When I ask this question of a potential client and they can’t answer, it makes me wonder how much they truly know about their business and how invested they are. Again, there are lots of resources that can teach you how to find out more about your customers. There are some great simple solutions for surveying customers like:

Survey Monkey


Google Consumer Surveys

If you have the resources, I would also encourage you to go through the process of building personas for your customers. Some good resources for learning about personas are:


This can be another tough one. Frequently, when someone goes looking for SEO help, it’s because they are suffering some crisis in sales and revenue on their site. If you’ve been hit by a sudden drop in traffic such as that caused by a penalty or algorithm update, then yes, acute SEO intervention may help you in the short term.

However if you’re turning to SEO to fix a long, slow decline in revenue, or to try to make your brand-new company or site skyrocket in sales, you’re probably barking up the wrong tree. SEOs who promise you results overnight with very little effort are usually akin to just about every other offer that promises you overnight success.

SEO is usually a process that takes a long-term commitment to:

  • get the technical aspects of your site just right.
  • help you build content and information on your site that makes you an expert or authority.
  • slowly build the visibility and relationships with the trusted, knowledgeable people in your field who might promote your site or link to you, provided you’ve shown them that you deserve it.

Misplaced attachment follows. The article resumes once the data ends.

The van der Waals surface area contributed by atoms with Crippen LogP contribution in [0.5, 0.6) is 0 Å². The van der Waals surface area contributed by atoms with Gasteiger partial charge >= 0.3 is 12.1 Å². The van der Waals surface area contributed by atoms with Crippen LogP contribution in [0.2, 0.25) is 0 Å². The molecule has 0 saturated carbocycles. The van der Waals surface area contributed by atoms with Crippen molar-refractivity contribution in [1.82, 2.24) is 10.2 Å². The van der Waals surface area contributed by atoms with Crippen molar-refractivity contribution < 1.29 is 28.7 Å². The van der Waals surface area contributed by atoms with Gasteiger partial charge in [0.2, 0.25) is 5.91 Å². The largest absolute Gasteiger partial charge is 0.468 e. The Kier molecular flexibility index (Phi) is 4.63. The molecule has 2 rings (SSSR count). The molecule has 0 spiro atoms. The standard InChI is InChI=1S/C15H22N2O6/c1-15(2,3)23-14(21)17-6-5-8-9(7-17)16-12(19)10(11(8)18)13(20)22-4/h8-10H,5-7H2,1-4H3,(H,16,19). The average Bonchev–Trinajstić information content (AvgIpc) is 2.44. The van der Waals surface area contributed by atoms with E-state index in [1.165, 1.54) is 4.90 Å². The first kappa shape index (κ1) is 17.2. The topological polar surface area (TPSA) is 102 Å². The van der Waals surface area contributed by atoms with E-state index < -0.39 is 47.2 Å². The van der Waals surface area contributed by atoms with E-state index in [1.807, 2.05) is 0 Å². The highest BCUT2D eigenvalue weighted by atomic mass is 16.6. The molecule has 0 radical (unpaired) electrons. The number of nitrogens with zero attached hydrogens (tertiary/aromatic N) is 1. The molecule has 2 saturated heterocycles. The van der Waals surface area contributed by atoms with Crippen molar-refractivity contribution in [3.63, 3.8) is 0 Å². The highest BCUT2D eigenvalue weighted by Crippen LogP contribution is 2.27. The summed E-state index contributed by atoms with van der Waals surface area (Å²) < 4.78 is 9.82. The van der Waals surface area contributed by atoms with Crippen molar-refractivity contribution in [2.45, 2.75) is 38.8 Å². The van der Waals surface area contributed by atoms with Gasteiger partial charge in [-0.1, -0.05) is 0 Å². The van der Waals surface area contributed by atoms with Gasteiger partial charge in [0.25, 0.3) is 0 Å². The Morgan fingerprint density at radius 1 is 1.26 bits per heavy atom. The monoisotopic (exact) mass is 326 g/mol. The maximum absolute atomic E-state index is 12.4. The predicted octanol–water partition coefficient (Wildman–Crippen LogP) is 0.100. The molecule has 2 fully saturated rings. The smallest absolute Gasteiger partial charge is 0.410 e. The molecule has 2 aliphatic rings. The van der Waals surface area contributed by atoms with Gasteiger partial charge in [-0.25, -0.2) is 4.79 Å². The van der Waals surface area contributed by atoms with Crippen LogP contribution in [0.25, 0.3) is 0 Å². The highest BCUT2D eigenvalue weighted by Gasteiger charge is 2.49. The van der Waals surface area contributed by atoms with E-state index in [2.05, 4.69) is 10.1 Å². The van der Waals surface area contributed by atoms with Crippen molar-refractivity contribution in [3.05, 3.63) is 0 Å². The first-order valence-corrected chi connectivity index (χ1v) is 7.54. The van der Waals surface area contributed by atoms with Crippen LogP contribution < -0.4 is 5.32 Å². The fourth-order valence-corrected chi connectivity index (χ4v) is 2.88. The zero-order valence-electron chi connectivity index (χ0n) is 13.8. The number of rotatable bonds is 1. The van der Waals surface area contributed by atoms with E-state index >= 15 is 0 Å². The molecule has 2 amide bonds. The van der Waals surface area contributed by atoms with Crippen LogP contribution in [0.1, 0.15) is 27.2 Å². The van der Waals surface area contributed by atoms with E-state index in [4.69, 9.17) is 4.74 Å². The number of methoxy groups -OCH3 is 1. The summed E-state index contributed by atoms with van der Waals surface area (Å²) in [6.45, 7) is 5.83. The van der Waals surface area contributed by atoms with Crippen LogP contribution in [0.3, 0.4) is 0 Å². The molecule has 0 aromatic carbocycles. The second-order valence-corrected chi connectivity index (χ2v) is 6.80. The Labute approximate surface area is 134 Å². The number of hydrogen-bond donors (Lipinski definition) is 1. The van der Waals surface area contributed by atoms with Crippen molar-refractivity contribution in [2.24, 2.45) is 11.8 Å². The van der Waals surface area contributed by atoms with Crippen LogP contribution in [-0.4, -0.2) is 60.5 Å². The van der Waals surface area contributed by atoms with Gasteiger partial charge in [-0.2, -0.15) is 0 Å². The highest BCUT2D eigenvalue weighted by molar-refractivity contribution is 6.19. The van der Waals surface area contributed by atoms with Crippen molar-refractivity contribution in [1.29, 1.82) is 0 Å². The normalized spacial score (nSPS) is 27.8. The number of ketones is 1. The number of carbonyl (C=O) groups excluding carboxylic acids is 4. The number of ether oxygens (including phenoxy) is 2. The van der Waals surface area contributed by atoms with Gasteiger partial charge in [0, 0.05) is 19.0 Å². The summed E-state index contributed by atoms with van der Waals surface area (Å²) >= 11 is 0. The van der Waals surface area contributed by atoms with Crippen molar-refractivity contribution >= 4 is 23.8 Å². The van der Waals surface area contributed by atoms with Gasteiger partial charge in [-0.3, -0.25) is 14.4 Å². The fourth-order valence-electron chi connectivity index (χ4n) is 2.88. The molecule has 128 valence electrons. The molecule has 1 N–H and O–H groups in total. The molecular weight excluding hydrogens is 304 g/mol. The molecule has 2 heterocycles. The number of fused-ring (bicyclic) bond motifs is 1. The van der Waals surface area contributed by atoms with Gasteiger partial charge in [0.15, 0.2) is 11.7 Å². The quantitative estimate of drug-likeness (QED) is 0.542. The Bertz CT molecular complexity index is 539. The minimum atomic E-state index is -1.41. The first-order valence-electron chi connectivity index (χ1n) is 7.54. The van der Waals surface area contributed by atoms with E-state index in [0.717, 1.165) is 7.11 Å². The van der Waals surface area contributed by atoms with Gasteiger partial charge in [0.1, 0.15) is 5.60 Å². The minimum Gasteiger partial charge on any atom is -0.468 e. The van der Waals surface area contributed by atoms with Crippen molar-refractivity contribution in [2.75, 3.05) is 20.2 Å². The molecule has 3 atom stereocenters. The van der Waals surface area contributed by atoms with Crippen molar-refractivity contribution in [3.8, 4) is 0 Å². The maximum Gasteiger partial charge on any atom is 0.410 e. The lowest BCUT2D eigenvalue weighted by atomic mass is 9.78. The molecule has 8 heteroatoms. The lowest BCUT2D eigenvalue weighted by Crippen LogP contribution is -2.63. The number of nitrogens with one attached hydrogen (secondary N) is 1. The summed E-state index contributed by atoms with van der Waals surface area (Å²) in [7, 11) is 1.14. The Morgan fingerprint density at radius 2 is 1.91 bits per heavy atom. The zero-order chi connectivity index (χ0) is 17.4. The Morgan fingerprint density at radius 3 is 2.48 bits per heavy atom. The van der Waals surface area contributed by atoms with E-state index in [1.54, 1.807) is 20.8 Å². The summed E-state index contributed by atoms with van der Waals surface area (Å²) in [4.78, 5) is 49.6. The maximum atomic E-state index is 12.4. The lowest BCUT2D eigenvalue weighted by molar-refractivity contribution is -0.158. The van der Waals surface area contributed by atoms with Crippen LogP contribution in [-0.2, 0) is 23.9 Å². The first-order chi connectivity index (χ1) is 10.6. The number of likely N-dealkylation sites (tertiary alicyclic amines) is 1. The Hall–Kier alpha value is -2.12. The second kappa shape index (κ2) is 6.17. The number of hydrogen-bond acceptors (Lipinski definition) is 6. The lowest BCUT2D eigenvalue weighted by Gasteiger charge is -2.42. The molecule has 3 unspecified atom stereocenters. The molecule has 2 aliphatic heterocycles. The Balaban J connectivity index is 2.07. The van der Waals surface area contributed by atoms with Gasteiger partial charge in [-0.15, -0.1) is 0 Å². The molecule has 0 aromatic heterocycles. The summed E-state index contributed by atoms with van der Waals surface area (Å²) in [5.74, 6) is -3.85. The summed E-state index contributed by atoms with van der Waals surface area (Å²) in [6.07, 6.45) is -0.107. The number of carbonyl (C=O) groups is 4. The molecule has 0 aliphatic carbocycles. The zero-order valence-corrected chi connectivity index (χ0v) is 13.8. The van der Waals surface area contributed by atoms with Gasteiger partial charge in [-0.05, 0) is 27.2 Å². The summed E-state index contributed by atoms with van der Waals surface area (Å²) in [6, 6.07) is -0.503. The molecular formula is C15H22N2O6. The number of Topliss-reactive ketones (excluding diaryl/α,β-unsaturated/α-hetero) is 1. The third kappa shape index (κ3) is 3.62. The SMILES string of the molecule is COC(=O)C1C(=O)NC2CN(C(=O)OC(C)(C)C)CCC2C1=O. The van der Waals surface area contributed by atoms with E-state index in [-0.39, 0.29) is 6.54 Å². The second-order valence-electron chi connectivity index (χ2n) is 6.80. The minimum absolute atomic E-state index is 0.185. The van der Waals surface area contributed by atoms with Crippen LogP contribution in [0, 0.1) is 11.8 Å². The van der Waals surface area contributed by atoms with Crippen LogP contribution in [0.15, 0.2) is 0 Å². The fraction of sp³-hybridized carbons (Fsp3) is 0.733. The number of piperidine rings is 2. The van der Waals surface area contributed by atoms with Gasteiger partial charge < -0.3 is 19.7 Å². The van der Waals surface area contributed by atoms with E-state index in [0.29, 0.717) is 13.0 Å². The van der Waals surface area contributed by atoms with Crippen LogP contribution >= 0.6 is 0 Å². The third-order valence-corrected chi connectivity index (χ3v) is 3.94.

The entire process can take weeks or months, or even longer. If you’re hoping for an SEO to swoop in and save the day, you’re probably barking up the wrong tree. Which kind of leads me into my next and final recommendation…

Have Other Sources of Revenue

Do not rely on organic search traffic alone for the success of your business. Ever. Google has shown too often that they can make a simple tweak to their algorithm, which can drop sites that haven’t done everything exactly right (and sometimes even then) out of the search engine results.

Even as someone who makes their living doing SEO, I would tell any client they are absolutely foolish to put all or even most of their eggs in the organic traffic basket. This means you need to cultivate all your other possible revenue streams whether they be PPC advertising, email, social, offline advertising, or word of mouth, as well as making sure you’re doing everything right for SEO.